This page attempts to describe the various public interfaces to the Debian keyring, and explain the ways in which they differ. It is important to realise that they are not all equal in order to understand why a submitted keyring update may not yet be visible to the Debian infrastructure. This may be the case even though keyring-maint has said the update has been performed, or it is visible via some of the public interfaces already. Equally a key update may be visible to the Debian infrastructure despite not being updated somewhere, for example in the debian-keyring package in the archive.
First, a diagram to show the different interfaces to the keyring and how they connect to each other:
This is the most important public interface; it's the one that the
Debian infrastructure uses. This is
where ftp-master gets its
information shortly after it is updated, for example. It's the
canonical location of the active set of Debian keyrings and is what
you should be using if you want the most up to date copy. The validity
of the keyrings can be checked using the
sha512sums.txt file, which will be signed by
whoever in keyring-maint did the last keyring update.
HKP interface: hkp://keyring.debian.org/
What you talk to with
keyring.debian.org. Serves out the current keyrings, and accepts
updates to any key it already knows about (allowing, for example, expiry
updates, new subkeys + uids or new signatures without the need to file a
ticket in RT or otherwise explicitly request it). Updates sent to this
interface will be available via it within a few hours, but must be
manually folded into the active keyring. This in general happens about
once a month when preparing for a general update of the keyring; for
Why not do this automatically? Even though the site uses GnuPG to verify incoming updates there are still occasions were bugs have been seen (such as #787046, where GnuPG would always import subkeys it didn't understand, even when that subkey was already present). Also it is not desirable to allow just any UID to be part of the keyring. It is thus useful to retain a final set of human based sanity checking for any update before it becomes part of the keyring proper.
A public mirror of the git repository the keyring-maint team use to maintain the keyring. Every action is recorded here, and in general each commit should be a single action (such as adding a new key, doing a key replacement or moving a key between keyrings). Note that pulling in the updates sent via HKP count as a single action, rather than having a commit per key updated. This mirror is updated whenever a new keyring is made active (i.e. made available via the rsync interface). Until that point pending changes are kept private; keyring-maint sometimes deals with information such as the fact someone has potentially had a key compromised that shouldn't be public until it has actually been disabled. Every “keyring push” (as the process of making a new keyring active is referred to) is tagged with the date it was performed. Releases are also tagged with their codenames, to make it easy to do comparisons over time.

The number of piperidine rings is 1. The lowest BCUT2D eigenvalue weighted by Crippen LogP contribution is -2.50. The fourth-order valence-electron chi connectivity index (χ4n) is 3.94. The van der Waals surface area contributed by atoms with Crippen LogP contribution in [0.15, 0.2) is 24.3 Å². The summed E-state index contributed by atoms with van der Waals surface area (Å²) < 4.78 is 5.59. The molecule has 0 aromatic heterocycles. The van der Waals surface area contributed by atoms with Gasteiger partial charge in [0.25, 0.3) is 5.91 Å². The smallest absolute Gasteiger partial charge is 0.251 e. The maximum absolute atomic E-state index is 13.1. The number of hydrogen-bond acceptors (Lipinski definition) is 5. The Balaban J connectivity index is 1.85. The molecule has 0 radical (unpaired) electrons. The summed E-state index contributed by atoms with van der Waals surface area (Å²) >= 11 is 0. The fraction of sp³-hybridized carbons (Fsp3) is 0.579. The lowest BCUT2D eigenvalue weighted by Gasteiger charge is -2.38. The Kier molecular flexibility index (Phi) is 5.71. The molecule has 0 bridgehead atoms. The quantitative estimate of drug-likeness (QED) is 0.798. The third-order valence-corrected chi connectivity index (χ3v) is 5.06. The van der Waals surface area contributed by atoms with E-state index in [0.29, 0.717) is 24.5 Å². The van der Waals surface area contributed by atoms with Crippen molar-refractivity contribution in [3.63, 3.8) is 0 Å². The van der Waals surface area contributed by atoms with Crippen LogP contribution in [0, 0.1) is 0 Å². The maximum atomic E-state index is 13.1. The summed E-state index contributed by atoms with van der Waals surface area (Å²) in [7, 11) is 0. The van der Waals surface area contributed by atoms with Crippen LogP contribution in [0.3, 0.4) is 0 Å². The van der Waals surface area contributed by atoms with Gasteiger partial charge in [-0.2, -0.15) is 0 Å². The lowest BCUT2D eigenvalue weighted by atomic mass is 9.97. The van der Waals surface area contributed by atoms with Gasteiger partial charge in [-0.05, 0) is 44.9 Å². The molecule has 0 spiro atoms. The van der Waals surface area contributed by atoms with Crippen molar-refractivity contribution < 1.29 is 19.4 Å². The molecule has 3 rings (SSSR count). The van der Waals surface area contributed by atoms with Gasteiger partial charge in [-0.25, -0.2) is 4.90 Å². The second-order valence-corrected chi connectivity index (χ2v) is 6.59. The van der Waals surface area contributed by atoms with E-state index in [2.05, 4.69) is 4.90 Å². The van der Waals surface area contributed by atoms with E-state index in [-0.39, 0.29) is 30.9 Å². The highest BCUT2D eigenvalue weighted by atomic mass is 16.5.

This is actually the least important public interface to the keyring, at least from the perspective of the keyring-maint team. No infrastructure makes use of it and while it's mostly updated when a new keyring is made active a concerted effort to do so is only made when it is coming up to release. It's provided as a convenience package rather than something which should be utilised for active verification of which keys are and aren't currently part of the keyring.
Master repository: kaufmann.debian.org:/srv/keyring.debian.org/master-keyring.git
The master git repository for keyring maintenance is stored on kaufmann.debian.org AKA keyring.debian.org. This system is centrally managed by DSA, with only DSA and keyring-maint having login rights to it. None of the actual maintenance work takes place here; it is a bare repo providing a central point for the members of keyring-maint to collaborate around.
Private working clone
This is where all of the actual keyring work happens. Team members
have a local clone of the repository from
kaufmann on a
personal machine. The key additions / changes are performed here, and
are then pushed to the master repository so that they're visible to the
rest of the team. When preparing to make a new keyring active the
changes that have been sent to the HKP interface are copied from
scp and folded in using the
pull-updates script. The tree is assembled into keyrings
with a simple
make and some sanity tests performed using
make test. If these are successful the
sha512sums.txt file is signed using
--clearsign and the output copied over to kaufmann.
update-keyrings is then called to update the active
keyrings (both rsync + HKP). A
git push public pushes the
changes to the public repository on anonscm. Finally
gbp buildpackage --git-builder='sbuild -d sid' tells git-buildpackage to use
sbuild to build a package ready to be uploaded to the archive.
(This is a modified version of an article that originally appeared on Jonathan's blog.)